A huge part of making any franchise is its potential longevity. How long can one concept be stretched to continue making a profit? What necessary changes must take place to give an already longstanding franchise a fresh feel without becoming pointlessly derivative? Nowadays, most highly successful games focusing on a single character or group of characters can only be sustained for a few entries before either they completely stop or a major revamping is in order. This is why characters like Mario continue embarking on extremely elaborate adventures or franchises like Final Fantasy tell a new story with each iteration. It’s simply the only way for certain games to continue making a profit despite 20-30+ years on the market.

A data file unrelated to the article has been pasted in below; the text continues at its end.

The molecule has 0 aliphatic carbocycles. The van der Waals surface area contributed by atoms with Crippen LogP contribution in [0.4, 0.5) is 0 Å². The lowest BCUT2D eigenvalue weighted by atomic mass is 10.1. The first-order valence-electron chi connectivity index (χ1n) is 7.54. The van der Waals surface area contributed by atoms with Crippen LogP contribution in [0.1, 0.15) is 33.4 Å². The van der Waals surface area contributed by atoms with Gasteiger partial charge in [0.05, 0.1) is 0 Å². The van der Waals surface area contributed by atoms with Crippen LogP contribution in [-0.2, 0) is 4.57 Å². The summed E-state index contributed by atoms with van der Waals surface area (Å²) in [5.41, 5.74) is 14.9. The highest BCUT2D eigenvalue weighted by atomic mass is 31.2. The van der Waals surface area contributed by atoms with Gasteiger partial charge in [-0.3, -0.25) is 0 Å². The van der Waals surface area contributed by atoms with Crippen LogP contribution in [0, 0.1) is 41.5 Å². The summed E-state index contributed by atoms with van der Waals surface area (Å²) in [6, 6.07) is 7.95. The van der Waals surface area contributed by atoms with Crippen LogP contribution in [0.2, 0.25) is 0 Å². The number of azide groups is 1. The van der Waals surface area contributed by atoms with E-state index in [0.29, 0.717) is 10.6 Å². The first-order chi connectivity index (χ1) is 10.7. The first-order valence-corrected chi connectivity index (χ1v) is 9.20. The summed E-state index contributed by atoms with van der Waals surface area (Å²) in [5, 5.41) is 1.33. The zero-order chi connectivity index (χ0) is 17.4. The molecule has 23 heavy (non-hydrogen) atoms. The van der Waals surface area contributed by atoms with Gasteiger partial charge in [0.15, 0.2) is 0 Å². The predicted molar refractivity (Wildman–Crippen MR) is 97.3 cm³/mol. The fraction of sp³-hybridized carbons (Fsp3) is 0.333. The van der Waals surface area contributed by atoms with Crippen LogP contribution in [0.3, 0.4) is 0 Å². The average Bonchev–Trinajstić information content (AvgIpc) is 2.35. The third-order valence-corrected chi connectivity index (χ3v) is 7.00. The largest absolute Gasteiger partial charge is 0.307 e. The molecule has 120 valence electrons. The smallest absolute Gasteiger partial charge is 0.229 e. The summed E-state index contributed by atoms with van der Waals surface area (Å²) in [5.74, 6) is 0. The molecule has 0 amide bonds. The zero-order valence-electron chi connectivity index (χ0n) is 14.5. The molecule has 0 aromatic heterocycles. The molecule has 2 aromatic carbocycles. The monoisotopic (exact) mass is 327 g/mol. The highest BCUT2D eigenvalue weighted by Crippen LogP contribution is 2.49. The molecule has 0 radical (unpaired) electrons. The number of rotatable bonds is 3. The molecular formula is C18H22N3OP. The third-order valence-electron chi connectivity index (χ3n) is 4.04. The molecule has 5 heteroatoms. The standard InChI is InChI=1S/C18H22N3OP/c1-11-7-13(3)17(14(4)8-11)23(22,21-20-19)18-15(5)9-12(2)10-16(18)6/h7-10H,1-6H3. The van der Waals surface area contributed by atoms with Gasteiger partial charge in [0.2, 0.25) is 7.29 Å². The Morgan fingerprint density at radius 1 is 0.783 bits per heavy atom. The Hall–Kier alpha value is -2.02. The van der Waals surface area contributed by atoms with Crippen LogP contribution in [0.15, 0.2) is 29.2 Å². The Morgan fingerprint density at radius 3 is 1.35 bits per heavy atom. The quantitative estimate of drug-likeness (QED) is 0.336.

While Nintendo is rightfully the king of re-creation, considering how nearly every single one of their first party titles have been around for decades, Capcom is not far behind. Their flagship Mega Man franchise has existed for close to 30 years and boasts a library of over 50 individual games. Out of those 50, only 11 actually surround the original Mega Man that started in 1987. The rest and overwhelming majority focus on either a completely new version of the Blue Bomber or Zero, Mega Man X’s maverick fighting sidekick. Despite all the changes, each game still takes place within the same universe across a ridiculously long timeline. What this means is that the Mega Man franchise is unique for both telling completely new stories with each series and grounding itself in the ever continuing world where some Mega Man plays a huge role. That Mega Man can take the form of a justice fighting robot, a relic hunter, a resistance leader, or a computerized program. It’s the final option that is the focus of Mega Man Battle Network, the newest Game Boy Advance game added to the Wii U eShop.